We're saddened here at kj.com (albeit perhaps not entirely equally - the split is along a greasy line...) to learn from the H-T that Ladyman's is slated to close (this HT Blog entry has one bit of info, and this photo should be available to nonsubscribers... the full article is behind the subscriberwall, unfortunately).
Between the closing of Gib and Denzil's and now impending closure, Bloomington's rich diner tradition is slowly drawing to a close. The beneficiary - a more vibrant commercial downtown with higher-end businesses - is a blessing and cost.
Certainly the viability and improvement of downtown is to be enjoyed, as are the successful businesses which are placed there (at 150 employees, Finelight, rumored future tenants of the redevelopment (and crosslinked via employment with the developers, Heartland Development) are one of these). But it's sobering to see the drifting of the past when it happens.
To learn more about dining in Bloomington, keep your eye on Erik and Kira Eat Bloomington. But they better hurry up and get to the L's!
For reasons not fully explicable to myself, I found myself filled with a bit of bittersweetness when I read this morning on Chuq Von Rospach is resigning from Apple Computer. He's doing it properly (from an external perspective at least), and doing it for the right reasons, and for that I wish him well, in my small way.
I don't know Chuq from Adam, wouldn't know him if I ran into him on the street or in a hallway. I do know that he was one of those people that 'got email and usenet' and how some facets of online community could work for both dispersed and local teams. For what its worth, I identify (perhaps marginalize) him as 'the email list guy' at Apple (even if that isn't the case now), who managed their public facing mailing lists in a time when I didn't see many large companies making those open and available. For that, I think there's a subtle legacy left on Apple's public persona, which is a good thing; and set a standard for some corporate transparency (though, of course, Apple is anything but transparent on future elements, they have proven reasonably transparent (support discussion groups, open KB, more bug tracking openess than some, etc), which this was a part.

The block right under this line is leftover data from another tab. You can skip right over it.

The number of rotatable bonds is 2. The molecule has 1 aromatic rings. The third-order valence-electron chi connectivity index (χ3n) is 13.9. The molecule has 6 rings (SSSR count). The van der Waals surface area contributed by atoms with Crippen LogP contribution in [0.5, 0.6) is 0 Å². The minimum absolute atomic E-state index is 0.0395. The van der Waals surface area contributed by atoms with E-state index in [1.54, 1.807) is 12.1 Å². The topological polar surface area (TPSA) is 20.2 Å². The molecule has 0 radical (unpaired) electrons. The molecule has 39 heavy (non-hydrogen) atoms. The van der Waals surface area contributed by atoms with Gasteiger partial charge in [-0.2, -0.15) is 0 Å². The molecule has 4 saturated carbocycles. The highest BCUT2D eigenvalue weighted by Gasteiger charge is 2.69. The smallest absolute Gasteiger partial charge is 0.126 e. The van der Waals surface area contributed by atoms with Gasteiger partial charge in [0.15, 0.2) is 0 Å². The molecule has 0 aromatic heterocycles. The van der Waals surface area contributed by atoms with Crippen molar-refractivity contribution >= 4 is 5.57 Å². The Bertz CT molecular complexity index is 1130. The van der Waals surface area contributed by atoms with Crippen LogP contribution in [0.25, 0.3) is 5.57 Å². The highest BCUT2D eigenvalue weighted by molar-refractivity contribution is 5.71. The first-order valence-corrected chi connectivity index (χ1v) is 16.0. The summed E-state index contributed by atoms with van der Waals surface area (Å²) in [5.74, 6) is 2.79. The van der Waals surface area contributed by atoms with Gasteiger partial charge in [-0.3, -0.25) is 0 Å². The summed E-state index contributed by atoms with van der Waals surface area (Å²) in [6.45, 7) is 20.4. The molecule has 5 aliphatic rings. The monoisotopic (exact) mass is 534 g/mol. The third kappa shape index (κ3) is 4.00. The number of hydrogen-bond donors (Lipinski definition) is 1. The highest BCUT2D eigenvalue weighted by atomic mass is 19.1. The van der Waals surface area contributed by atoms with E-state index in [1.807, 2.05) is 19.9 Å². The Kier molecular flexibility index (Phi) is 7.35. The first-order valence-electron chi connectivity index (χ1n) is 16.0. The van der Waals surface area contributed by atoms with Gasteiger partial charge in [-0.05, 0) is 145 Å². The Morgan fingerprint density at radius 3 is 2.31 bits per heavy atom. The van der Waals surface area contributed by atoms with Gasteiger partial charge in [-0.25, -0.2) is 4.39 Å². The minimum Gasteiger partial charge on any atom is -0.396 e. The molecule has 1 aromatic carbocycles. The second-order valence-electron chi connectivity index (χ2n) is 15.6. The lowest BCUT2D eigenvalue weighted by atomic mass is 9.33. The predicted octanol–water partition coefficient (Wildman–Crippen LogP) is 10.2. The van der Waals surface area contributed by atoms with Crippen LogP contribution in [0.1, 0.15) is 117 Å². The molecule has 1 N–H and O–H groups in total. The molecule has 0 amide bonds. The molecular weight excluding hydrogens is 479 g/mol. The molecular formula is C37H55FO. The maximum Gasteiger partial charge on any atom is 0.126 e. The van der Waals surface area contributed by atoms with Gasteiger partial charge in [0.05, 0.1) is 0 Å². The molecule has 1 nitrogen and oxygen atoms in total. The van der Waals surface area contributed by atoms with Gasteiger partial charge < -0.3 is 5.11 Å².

Of course, his post does leave me wondering what chatterbox is supposed to be.... Sounds appliance-y, and shiney.
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I share some of the excitement and interest surrounding the new converging Microsoft collaboration strategy. I have some healthy skepticism of course - moving large enterprises likely to benefit deeply from such toolsets and the number of moving parts they entail is a long path (but Microsoft may still have time and pocket to wait out the market again).
And like Bob, I think this is only part of the solution. But my goal today is more whimsical than his.
At my workplace, we have a real time collaboration system, blending several architectures and generations of products, which pushes millions of messages a day through the pipe. But for me one of the most important messages in the morning is: